Ideas from 'Essence and Modality' by Kit Fine [1994], by Theme Structure

[found in 'Philosophical Perspectives' (ed/tr -) [- ,]].

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1. Philosophy / F. Analytic Philosophy / 2. Conceptual Analysis
My account shows how the concept works, rather than giving an analysis
2. Reason / D. Definition / 4. Real Definition
Modern philosophy has largely abandoned real definitions, apart from sortals
2. Reason / D. Definition / 6. Definition by Essence
Defining a term and giving the essence of an object don't just resemble - they are the same
7. Existence / C. Structure of Existence / 4. Ontological Dependence
An object is dependent if its essence prevents it from existing without some other object
9. Objects / D. Essence of Objects / 2. Types of Essence
Essences are either taken as real definitions, or as necessary properties
9. Objects / D. Essence of Objects / 6. Essence as Unifier
Essentially having a property is naturally expressed as 'the property it must have to be what it is'
9. Objects / D. Essence of Objects / 7. Essence and Necessity / a. Essence as necessary properties
Simple modal essentialism refers to necessary properties of an object
Essentialist claims can be formulated more clearly with quantified modal logic
9. Objects / D. Essence of Objects / 7. Essence and Necessity / b. Essence not necessities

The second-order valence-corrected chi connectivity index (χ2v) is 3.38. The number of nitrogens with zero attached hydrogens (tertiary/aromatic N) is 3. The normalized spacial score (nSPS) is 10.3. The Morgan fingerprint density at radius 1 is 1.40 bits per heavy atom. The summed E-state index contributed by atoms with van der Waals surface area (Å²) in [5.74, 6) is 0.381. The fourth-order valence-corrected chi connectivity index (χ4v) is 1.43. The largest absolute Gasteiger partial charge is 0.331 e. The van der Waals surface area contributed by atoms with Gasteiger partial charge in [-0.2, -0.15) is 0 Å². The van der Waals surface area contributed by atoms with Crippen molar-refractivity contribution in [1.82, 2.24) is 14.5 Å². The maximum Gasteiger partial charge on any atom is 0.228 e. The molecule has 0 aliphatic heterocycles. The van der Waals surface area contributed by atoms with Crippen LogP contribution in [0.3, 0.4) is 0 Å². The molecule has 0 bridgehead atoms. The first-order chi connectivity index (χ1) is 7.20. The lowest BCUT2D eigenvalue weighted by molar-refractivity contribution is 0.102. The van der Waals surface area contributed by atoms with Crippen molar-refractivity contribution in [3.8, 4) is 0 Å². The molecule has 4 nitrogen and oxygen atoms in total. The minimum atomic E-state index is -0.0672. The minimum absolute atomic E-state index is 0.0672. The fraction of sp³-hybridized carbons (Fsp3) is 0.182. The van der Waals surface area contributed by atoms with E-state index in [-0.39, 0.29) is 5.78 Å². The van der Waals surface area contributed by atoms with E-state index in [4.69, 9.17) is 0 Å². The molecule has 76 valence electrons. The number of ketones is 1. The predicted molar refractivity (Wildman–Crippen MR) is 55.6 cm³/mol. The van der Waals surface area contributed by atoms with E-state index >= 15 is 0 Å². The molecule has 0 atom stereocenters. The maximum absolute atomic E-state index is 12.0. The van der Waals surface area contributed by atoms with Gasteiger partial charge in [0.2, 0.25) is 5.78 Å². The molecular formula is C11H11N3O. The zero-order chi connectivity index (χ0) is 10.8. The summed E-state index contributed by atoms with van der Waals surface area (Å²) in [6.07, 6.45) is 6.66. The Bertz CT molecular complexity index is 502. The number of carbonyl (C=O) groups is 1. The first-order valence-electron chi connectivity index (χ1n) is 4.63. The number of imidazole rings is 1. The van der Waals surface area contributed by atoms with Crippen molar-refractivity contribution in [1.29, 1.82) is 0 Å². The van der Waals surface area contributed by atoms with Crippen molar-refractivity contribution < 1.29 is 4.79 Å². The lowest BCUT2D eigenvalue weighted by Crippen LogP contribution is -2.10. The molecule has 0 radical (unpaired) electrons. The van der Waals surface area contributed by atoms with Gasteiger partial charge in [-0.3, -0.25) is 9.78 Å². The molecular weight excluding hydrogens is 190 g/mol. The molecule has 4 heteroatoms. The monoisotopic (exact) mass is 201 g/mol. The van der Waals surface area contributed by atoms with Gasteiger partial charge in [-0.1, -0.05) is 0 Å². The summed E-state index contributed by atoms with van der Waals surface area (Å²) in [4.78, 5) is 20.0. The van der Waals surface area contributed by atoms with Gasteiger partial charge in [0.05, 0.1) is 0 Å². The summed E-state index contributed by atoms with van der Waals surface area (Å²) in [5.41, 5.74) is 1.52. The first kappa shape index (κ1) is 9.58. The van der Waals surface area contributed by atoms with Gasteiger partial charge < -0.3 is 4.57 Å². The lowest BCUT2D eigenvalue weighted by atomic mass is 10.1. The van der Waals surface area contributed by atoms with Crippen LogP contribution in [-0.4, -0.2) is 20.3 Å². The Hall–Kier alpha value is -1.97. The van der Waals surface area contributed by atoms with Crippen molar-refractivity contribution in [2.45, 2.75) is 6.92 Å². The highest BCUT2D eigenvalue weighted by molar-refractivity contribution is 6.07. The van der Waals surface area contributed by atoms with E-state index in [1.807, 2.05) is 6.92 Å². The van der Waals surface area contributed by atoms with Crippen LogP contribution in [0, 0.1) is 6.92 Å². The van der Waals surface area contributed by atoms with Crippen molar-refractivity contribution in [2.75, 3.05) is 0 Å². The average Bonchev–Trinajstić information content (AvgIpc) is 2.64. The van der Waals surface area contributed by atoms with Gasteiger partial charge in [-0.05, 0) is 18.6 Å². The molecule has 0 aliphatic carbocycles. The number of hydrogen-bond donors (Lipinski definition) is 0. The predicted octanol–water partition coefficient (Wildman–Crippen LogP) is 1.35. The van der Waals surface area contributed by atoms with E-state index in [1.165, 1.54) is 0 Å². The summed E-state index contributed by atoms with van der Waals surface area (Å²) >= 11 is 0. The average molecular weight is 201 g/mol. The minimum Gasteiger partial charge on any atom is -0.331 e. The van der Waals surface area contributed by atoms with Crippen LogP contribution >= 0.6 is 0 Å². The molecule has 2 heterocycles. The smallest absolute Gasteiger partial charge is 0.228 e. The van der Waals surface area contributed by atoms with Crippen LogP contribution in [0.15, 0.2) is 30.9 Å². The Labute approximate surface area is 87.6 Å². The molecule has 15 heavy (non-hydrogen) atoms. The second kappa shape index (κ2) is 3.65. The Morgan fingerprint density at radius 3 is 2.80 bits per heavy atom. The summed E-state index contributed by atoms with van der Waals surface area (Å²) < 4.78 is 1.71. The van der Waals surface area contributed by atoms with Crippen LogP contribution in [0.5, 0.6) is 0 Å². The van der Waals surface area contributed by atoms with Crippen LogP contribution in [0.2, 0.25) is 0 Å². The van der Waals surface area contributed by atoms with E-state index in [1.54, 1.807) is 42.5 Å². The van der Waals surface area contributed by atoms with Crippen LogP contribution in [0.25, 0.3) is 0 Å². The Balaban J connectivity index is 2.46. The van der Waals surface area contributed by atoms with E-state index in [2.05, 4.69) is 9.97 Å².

Metaphysical necessity is a special case of essence, not vice versa
Essence as necessary properties produces a profusion of essential properties
The nature of singleton Socrates has him as a member, but not vice versa
It is not part of the essence of Socrates that a huge array of necessary truths should hold
9. Objects / D. Essence of Objects / 8. Essence as Explanatory
An essential property of something must be bound up with what it is to be that thing
9. Objects / D. Essence of Objects / 9. Essence and Properties
Essential properties are part of an object's 'definition'
9. Objects / E. Objects over Time / 12. Origin as Essential
If Socrates lacks necessary existence, then his nature cannot require his parents' existence
10. Modality / C. Sources of Modality / 1. Sources of Necessity
The subject of a proposition need not be the source of its necessity
10. Modality / C. Sources of Modality / 4. Necessity from Concepts
Conceptual necessities rest on the nature of all concepts
10. Modality / C. Sources of Modality / 6. Necessity from Essence
Socrates is necessarily distinct from the Eiffel Tower, but that is not part of his essence
Metaphysical necessities are true in virtue of the nature of all objects
19. Language / F. Analytic/Synthetic / 3. Analytic Truths
Analytic truth may only be true in virtue of the meanings of certain terms
The meaning of 'bachelor' is irrelevant to the meaning of 'unmarried man'